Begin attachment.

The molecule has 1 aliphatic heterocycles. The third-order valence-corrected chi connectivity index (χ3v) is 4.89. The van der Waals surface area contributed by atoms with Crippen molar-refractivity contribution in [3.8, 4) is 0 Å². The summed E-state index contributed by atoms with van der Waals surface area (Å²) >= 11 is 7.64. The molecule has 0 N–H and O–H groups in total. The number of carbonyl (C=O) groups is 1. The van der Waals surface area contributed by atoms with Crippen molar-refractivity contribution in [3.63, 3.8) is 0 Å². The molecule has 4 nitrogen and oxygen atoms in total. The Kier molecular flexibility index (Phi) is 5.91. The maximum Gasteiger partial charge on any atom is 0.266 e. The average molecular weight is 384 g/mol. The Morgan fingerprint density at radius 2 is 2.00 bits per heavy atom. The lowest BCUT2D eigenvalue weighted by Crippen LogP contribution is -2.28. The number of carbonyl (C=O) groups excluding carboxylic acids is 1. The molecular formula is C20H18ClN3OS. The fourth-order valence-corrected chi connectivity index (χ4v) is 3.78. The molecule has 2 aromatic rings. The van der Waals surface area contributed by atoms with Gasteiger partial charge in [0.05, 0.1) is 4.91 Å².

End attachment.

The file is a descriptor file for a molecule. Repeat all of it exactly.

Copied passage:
The molecule has 1 aliphatic heterocycles. The third-order valence-corrected chi connectivity index (χ3v) is 4.89. The van der Waals surface area contributed by atoms with Crippen molar-refractivity contribution in [3.8, 4) is 0 Å². The summed E-state index contributed by atoms with van der Waals surface area (Å²) >= 11 is 7.64. The molecule has 0 N–H and O–H groups in total. The number of carbonyl (C=O) groups is 1. The van der Waals surface area contributed by atoms with Crippen molar-refractivity contribution in [3.63, 3.8) is 0 Å². The molecule has 4 nitrogen and oxygen atoms in total. The Kier molecular flexibility index (Phi) is 5.91. The maximum Gasteiger partial charge on any atom is 0.266 e. The average molecular weight is 384 g/mol. The Morgan fingerprint density at radius 2 is 2.00 bits per heavy atom. The lowest BCUT2D eigenvalue weighted by Crippen LogP contribution is -2.28. The number of carbonyl (C=O) groups excluding carboxylic acids is 1. The molecular formula is C20H18ClN3OS. The fourth-order valence-corrected chi connectivity index (χ4v) is 3.78. The molecule has 2 aromatic rings. The van der Waals surface area contributed by atoms with Gasteiger partial charge in [0.05, 0.1) is 4.91 Å².